2010 Laura Hartwig Carmenere Reserva Colchagua Valley

SKU #1121249 90 points Robert Parker's Wine Advocate

 The 2010 Carmenere Reserva has a well-defined bouquet of blackberry, forest floor, licorice and sous-bois. It is one of the more interesting Chilean Carmenere. The palate is medium-bodied with crisp tannins. It is quite savory with white pepper and sage, and a nicely balanced, spicy, lingering finish. Very fine. Drink now-2016.  (12/ 2012)

K&L Notes

Laura Hartwig is a new discovery for us, and if her 2010 value releases are any indication, certainly a winery to watch in the coming years. Consisting of 80 hectares in the Colchagua Valley, Laura Hartwig works biodynamically to cultivate her grapes. Her Carmenere is that rare breed that combines the delicious, earthy herbaceous quality of Carmenere with beautiful cherry fruit flavors. Tthink traditional, Cru Bourgeois Bordeaux here; the wine has a similar structure and sense of subtle, savory elegance. Quite good, indeed. (Joe Manekin, K&L South American Wine Buyer)

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Price: $12.99

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Varietal:

Cabernet Sauvignon and Blends

- Cabernet Sauvignon has come a long way from its role as a blending varietal, however dominant, in the wines of Bordeaux. Today it is the most planted red varietal in the world. Identified as a descendent of Cabernet Franc and Sauvignon Blanc, the late-ripening Cabernet Sauvignon needs to be planted in warmer climates to fully ripen. Its small berries can easily be identified for their distinctive blue color, thick skins and high tannins. And while the varietal has its own definitive characteristics: green pepper-like aromas and black currant flavors among them, it is perhaps most prized for its ability to convey terroir, vintage and winemaking. A relatively new varietal, Cabernet Sauvignon started making inroads into the wines of the Médoc and Graves in the late-18th century. Today it is also dominant in the up-and-coming Entre-Deux-Mers region of Bordeaux and can also be found in Southwest France. It is the companion varietal to Sangiovese in Italy's Super Tuscans and is planted all over Europe, stretching to lesser-known winegrowing regions like Russia and Lebanon. In the Americas Cabernet Sauvignon has found champions in every nook and cranny of California and among winemakers in Washington, where it complements plantings of Merlot. In South America, Cab thrives in Chile, but can also be found in smaller amounts in Argentina and even in Mexico.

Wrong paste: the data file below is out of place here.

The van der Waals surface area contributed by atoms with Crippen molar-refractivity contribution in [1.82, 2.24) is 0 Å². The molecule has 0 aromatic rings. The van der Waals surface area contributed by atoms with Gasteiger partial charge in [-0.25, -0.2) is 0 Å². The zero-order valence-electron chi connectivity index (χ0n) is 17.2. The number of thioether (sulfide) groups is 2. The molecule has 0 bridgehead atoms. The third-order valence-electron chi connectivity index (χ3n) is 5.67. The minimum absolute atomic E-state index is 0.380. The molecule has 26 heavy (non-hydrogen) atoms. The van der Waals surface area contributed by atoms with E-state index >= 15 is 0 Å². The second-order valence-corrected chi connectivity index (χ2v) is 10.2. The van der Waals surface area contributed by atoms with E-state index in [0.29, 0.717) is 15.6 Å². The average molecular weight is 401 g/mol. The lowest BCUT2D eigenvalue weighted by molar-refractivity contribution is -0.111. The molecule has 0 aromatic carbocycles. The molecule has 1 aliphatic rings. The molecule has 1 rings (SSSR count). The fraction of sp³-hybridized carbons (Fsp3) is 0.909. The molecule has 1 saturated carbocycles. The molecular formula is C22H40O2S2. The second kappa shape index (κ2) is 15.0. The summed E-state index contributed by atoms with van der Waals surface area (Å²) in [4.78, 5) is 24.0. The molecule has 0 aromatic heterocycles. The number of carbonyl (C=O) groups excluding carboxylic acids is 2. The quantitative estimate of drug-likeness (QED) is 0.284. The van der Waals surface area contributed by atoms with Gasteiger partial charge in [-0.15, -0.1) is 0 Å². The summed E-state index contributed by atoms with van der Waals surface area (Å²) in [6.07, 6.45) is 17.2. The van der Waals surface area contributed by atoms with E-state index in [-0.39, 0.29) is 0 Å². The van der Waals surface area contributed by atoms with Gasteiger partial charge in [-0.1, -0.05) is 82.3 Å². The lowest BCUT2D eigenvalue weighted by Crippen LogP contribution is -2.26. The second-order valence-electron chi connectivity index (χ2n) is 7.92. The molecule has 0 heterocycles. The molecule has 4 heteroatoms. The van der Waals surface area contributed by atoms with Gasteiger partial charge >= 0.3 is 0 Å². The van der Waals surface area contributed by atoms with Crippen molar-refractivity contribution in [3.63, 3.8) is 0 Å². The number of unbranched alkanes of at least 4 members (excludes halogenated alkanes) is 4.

Country:

Chile

- Located on the western coast of South America and bordered by the Pacific Ocean to the west and the Andes to the East, the Chilean wine-growing climate is similar to that of California's Napa Valley and Bordeaux. The Chilean wine industry is known for being consistently free of phylloxera, but political and economic unrest has brought its own source of disorder. The recent establishment of a free market has resuscitated the wine industry, and significant investments have been made, switching the economic focus from domestic production to exports. Chile produces roughly a quarter of the wine Argentina produces, and is known for single-varietal exports, predominantly Cabernet Sauvignon, Merlot and Chardonnay. It's a popular region in the U.S. known for inexpensive and tasty wine. Click for a list of bestselling items from Chile.
Alcohol Content (%): 14
Organic: